In March 2024, we issued a statement following the devastating floods in Mozambique two weeks after being hit by Tropical Storm Filipo. Well, over[1] 56,000 people and 10,000 families suffered losses and injuries, with two deaths reported.

Today, a few weeks after the case in Mozambique, Kenya, Tanzania, Somalia, Ethiopia, and Rwanda are suffering a similar fate owing to days of heavy rainfall and flooding. In Kenya, over 200 people have perished in the floods, the Nakuru Dam[2] burst after rain-swept debris blocked the channel and countless others have lost their livelihoods, homes, and resources. In Tanzania, the rains resulted in the deaths of about 155 people and 236 others injured, while 39,185 people (8,011 households) were affected by flood hazards in 14 districts in Uganda[3].

According to the International Organization on Migration (IOM)[4], over 630,000 people have been affected including 234,000 displaced as of 3, May 2024, but the numbers are on the rise, says the UN Office for Coordination of Humanitarian Affairs.

 This unprecedented and devastating climate change-induced flooding, landslides, mudslides, and the destruction of private and public infrastructure including houses, offices, farms, and roads across these countries exposed (yet again) the dangers of our fossil fuel-addicted model of development. The lack of adaptative capacity of our cities and territories, and the lack of preparedness by the governments of these African states and world leaders alike to address humanitarian disasters like this has made the impacts more grievous for the people, especially the poorest and most vulnerable ones.

 Even with records of intense floods and heat waves from the past 5 years, the governments of the impacted African countries have done little or nothing beyond early warning by their various Meteorological Department.

Our comrades in the Rio Grande do Sul state in Brazil’s southernmost are facing unprecedented floods. More than 53% of 497 municipalities were affected. 40 deaths have been recorded so far 68 people are missing, and countless animals lost.

According to available and widely accepted science, for Africa and the world to have a liveable planet, where global average temperatures are kept well below 1.5 degrees centigrade, we all know that there can be no new fossil fuel projects. But this has yet to be the case. We have seen new fossil fuel deals signed around the world, and the scramble for Africa and her resources has continued unabated. Currently, at 1.3 degrees Celsius, Africans are already suffering grave impacts from climate change. What will be the impact when we cross this threshold?

That Africa is said to be vulnerable to climate change impacts is not overstated: we truly are! We have contributed the least to the climate crisis while those who have a historical responsibility for the already exceeded carbon budget have refused to do their fair share by paying the climate debt to us – in the form of climate finance (grants not loans) for reparations, adaptation, and mitigation.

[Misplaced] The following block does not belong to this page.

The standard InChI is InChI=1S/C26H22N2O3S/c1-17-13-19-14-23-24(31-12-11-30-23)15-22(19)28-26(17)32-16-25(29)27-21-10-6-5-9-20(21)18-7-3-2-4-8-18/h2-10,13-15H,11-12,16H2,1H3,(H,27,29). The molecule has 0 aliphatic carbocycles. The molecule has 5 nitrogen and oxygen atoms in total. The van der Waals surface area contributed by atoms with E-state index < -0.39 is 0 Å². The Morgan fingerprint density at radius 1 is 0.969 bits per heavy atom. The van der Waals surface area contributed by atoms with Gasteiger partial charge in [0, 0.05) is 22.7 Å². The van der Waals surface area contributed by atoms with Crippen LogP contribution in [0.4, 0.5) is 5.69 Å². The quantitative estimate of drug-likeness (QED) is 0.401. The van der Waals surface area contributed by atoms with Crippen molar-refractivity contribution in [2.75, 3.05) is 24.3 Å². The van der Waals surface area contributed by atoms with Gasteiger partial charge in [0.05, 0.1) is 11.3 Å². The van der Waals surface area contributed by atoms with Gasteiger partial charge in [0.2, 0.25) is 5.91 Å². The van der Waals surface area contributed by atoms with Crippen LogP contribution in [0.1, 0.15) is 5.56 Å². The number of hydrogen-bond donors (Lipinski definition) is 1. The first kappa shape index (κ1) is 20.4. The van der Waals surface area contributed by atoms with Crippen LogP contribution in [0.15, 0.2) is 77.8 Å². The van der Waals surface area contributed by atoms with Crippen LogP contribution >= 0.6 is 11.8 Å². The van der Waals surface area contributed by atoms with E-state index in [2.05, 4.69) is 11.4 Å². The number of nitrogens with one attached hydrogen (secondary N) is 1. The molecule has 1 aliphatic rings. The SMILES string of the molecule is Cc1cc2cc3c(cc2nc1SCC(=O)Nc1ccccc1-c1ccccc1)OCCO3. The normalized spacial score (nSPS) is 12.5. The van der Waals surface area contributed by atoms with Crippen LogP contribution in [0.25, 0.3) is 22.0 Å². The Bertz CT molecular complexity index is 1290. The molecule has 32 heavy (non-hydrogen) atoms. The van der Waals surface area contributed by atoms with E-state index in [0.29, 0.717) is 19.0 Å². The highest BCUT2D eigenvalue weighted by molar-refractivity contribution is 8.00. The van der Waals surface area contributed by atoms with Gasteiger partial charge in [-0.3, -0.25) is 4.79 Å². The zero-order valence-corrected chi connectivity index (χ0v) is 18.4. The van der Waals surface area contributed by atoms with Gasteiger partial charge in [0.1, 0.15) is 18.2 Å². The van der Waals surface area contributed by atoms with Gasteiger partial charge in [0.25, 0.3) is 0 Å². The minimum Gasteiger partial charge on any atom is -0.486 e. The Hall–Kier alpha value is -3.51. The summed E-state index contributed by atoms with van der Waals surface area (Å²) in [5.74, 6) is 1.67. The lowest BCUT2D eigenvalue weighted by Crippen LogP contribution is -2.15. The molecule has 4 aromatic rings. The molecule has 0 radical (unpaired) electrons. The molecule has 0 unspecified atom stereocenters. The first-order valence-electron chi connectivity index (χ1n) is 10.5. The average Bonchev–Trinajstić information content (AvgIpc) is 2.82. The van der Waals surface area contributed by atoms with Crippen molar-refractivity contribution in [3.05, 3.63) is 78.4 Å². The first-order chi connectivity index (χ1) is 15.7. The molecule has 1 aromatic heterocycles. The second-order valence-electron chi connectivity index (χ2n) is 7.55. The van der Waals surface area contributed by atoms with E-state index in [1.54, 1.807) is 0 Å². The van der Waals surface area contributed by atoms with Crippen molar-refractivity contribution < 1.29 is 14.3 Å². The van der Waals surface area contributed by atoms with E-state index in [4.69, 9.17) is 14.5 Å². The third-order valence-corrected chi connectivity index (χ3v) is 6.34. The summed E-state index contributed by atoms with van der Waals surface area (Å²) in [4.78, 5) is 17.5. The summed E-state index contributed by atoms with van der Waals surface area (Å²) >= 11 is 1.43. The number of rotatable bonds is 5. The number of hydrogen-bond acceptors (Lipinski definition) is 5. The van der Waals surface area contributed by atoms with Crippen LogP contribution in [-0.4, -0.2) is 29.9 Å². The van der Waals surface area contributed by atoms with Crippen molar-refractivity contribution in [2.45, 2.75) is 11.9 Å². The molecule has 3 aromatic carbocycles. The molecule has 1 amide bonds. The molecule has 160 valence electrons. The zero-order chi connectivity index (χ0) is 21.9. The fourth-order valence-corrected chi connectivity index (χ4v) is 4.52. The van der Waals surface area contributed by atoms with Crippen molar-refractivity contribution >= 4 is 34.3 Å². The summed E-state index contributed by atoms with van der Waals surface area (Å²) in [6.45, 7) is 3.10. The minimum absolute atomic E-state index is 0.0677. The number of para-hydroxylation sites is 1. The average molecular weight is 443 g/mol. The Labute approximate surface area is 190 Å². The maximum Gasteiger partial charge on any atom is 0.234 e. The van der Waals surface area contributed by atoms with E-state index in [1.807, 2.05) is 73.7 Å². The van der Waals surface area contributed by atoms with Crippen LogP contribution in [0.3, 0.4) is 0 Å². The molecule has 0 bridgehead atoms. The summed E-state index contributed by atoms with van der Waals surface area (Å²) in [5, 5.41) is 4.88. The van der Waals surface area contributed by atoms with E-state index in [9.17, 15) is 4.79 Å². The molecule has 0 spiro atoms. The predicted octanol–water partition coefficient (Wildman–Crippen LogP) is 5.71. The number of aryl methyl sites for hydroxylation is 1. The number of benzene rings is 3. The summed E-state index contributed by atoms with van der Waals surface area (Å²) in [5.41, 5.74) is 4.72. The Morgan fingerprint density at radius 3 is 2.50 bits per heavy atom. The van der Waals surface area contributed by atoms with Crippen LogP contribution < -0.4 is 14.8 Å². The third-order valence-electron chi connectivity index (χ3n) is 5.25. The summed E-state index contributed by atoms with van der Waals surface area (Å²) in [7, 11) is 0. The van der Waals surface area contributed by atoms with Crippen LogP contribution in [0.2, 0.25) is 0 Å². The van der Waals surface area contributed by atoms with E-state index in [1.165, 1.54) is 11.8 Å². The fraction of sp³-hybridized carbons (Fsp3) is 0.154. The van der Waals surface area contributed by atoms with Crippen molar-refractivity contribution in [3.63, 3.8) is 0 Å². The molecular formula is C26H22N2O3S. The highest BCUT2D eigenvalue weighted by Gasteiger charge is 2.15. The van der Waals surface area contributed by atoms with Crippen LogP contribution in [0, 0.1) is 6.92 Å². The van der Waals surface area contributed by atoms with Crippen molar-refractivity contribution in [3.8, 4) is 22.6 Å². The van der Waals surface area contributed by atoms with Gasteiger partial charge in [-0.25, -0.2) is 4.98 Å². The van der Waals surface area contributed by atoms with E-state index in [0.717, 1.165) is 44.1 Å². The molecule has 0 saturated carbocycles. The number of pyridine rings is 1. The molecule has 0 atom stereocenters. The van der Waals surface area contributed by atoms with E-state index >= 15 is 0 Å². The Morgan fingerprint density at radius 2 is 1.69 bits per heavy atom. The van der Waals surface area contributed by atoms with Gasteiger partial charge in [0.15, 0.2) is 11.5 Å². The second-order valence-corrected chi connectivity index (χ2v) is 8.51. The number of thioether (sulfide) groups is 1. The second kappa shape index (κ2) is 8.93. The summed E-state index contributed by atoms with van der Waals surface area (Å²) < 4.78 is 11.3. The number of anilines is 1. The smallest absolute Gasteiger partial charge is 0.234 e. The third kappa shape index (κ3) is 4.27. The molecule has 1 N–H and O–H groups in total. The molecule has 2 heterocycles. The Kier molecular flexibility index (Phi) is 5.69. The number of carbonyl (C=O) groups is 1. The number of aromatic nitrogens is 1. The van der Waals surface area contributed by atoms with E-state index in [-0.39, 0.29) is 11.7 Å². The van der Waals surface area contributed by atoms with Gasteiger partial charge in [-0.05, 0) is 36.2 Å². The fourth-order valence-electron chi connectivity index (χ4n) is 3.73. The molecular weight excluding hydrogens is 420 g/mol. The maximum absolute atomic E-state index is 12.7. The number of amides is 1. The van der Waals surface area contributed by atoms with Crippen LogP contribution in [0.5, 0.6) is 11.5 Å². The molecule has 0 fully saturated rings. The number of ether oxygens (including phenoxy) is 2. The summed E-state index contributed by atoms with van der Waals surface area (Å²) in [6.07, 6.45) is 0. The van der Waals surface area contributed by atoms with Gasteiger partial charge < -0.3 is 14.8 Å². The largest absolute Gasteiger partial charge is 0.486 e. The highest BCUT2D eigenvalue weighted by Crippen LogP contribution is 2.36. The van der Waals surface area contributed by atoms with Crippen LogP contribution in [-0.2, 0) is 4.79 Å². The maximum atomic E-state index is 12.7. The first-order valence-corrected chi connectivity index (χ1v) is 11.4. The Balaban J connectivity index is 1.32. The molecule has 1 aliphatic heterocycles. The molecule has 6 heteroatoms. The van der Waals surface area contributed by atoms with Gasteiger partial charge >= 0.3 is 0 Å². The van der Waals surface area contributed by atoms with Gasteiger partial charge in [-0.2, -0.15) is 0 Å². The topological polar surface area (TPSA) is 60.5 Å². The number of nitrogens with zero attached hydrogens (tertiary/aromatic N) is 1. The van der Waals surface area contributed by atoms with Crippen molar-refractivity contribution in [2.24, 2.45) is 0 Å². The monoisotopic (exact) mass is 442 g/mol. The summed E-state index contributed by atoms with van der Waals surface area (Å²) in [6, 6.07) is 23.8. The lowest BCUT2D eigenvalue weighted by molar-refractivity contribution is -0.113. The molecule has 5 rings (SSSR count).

In the wake of ongoing floods and disasters in Africa, Brazil, and elsewhere in the Global South, the mere pennies available for climate loss and damage is a slap in the face to people suffering the consequences. There can be no more delays and no more excuses. The governments of the Global North need to pay their fair share for causing these climate disasters and pay up for mitigation, adaptation, and Loss and Damage in the Global South. We need public, predictable, adequate, and additional finance now. Where there is no climate finance, there is no climate justice says Tyler Booth, Friends of The Earth International Climate Justice and Energy Programme Coordinator .

Friends of the Earth Africa is saying that Africa must define how the transition from fossil fuels to clean renewables should happen. New sacrifice zones must not be created in the name of exploiting critical minerals on the African continent or in search of gas as a transition fuel.

This is an opportune time to highlight the need to transition away from our current model of economic activity and societal functioning. A just transition is an all-of-society shift to a world of fairness, justice, and equity. We demand clean energy for all, fair wages and opportunities to work, a remodeled global economic infrastructure, and reparations from the corporations and governments that have created the climate crisis. The unsustainability of our current system is evident and we need action before the window of opportunity is lost.

Yegeshni Moodley, Friends of the Earth Africa, CJE Steering Group Member.

We are calling on all comrades across the globe: Do not relent in this fight for climate justice. This climate emergency demands the mobilization of internationalist solidarity for care for the displaced and the reconstruction of the cities in the face of the inability of our states to respond adequately to these disasters. This climate emergency demands us to see and collectively address the roots of this crisis, demanding systemic changes that lead us away from corporate-led models of development, and towards people-centered and rights-based alternatives.

 For further communication:

 Nerisha Baldevu

 Friends of the Earth Africa

 Regional Facilitator







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